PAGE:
Each week during the season, I will be walking through the data from the previous Colts game and analyzing the numbers to form a sort of “what happened” narrative, as well as comparing the Colts against all other teams in the league. For a glossary of the stats listed, reference Season Stats. Thanks to Pro Football Reference, NFL.com, Football Outsiders, and the nflFastR project for being awesome sources of weekly data.
Against Minnesota, the Colts spent the first 8 drives accumulating 22 points and then spent another 8 drives adding on 0 more. That is objectively not good, as the overall Drive Success Rate was 58.8%, which ranks in the 8th percentile of league offensive efforts in 2022.
Even the first 8 drives, when the team was scoring, only had a 68.2% DSR, which was on pace for a 35th-percentile effort. Great field position was wasted on multiple drives that stalled and the Colts settled for field goals. Basically, even when the offense was scoring, they couldn’t move the ball very well.
Those 22 offensive points equate to a 25th-ranked 1.38 PPD, which is in line with the 27th-ranked yards per play and a 28th-ranked first down conversion rate.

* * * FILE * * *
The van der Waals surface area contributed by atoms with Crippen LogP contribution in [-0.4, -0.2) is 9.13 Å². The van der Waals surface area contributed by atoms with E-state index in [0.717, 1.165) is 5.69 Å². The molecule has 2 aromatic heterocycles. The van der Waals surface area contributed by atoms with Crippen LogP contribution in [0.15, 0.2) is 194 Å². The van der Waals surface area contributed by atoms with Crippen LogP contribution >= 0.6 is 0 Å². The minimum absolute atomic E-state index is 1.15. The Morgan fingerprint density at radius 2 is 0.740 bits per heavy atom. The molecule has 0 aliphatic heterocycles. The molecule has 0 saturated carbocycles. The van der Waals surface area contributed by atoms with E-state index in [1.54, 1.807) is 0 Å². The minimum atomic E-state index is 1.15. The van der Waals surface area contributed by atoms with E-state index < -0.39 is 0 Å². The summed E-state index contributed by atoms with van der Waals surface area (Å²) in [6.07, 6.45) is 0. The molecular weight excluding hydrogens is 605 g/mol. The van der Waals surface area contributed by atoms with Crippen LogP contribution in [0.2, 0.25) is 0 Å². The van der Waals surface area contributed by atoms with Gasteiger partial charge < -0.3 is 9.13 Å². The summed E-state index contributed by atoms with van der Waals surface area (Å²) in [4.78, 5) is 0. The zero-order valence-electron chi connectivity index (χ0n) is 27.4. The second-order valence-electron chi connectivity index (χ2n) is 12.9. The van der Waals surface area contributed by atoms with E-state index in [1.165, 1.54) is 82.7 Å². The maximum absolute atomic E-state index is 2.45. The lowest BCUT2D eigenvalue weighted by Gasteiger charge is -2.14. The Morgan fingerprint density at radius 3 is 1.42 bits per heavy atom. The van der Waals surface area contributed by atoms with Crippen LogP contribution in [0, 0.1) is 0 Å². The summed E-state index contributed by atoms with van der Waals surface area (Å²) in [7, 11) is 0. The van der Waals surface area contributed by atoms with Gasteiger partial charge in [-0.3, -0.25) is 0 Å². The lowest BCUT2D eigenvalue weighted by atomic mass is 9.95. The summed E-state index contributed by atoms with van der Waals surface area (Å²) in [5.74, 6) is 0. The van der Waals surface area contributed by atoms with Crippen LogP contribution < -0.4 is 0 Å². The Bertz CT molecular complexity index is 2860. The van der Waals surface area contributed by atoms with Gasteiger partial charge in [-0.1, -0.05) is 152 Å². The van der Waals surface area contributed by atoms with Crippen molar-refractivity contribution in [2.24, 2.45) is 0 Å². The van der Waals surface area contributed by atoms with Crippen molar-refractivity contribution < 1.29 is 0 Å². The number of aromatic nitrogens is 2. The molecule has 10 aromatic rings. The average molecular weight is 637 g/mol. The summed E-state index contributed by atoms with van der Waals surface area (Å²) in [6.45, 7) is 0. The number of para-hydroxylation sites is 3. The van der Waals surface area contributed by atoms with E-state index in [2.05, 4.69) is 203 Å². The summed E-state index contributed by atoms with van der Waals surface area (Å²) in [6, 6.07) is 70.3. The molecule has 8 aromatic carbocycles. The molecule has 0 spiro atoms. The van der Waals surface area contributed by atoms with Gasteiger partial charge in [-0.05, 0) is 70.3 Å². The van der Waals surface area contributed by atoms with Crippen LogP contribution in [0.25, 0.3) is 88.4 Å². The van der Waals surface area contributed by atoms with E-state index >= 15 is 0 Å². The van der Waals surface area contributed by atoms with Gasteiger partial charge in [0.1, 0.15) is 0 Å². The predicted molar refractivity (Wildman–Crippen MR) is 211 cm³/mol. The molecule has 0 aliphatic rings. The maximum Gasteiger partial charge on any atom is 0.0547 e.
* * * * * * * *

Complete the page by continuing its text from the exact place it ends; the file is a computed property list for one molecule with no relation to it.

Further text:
That is even more disappointing because they had the 6th best starting field position of any offense in Week 15. Expected PPD (xOPPD) includes starting field position as a variable and when incorporating that, it says that the Colts were the 3rd worst offense of the week. That might be generous.
On the season, DVOA ranks the Colts offense dead last. I have them 30th in PPD and xOPPD, but 32nd sounds better . . . well, not better, but you get what I mean.
The passing game was both inefficient and unsuccessful (22nd EPA/d, 28th PSR). The average dropback netted only 4.6 yards, which ranks 25th and was driven by Ryan’s 28th-ranked accuracy (cpoe).
On the season, DVOA again ranks the Colts dead last in passing. I have them 29th in EPA/d, but also only facing the 20th hardest opponent passing defenses. So yeah, dead last sounds about right.
The run game once again disappointed. Game script caused the Colts to lean on the run in early down situations, which is good for yards per carry (14th), but not so good for getting first downs (25th 1st/c). Add in a lost fumble and no TDs and you get the 23rd-ranked aRSR.
On the season, DVOA does not think the Colts are the worst rushing team. They think they are the 2nd worst team (31st DVOA). I have the Colts at 32nd in aRSR and I am unwilling to budge off of that spot.
CONCLUSION & LOOK AHEAD
This offense looked incompetent most of the game and that matches their season output. Don’t worry it will be over soon.
The next time you get to enjoy this offense is on the upcoming Monday Night Football, which features the Chargers and their 17th-ranked defense (by DVOA). Since the Colts are basically the worst in both passing and rushing, it is pointless to go through the details of the match-ups as by definition the Chargers will have the edge.
However, I will point out that L.A. is much better against the pass (13th DVOA, 15th EPA/d ) than they are against the run (25th DVOA, 26th aRSR). So now is the time for Jonathan Taylor to step up . . . pardon, what’s that? . . . injured reserve you say? Okay, never mind.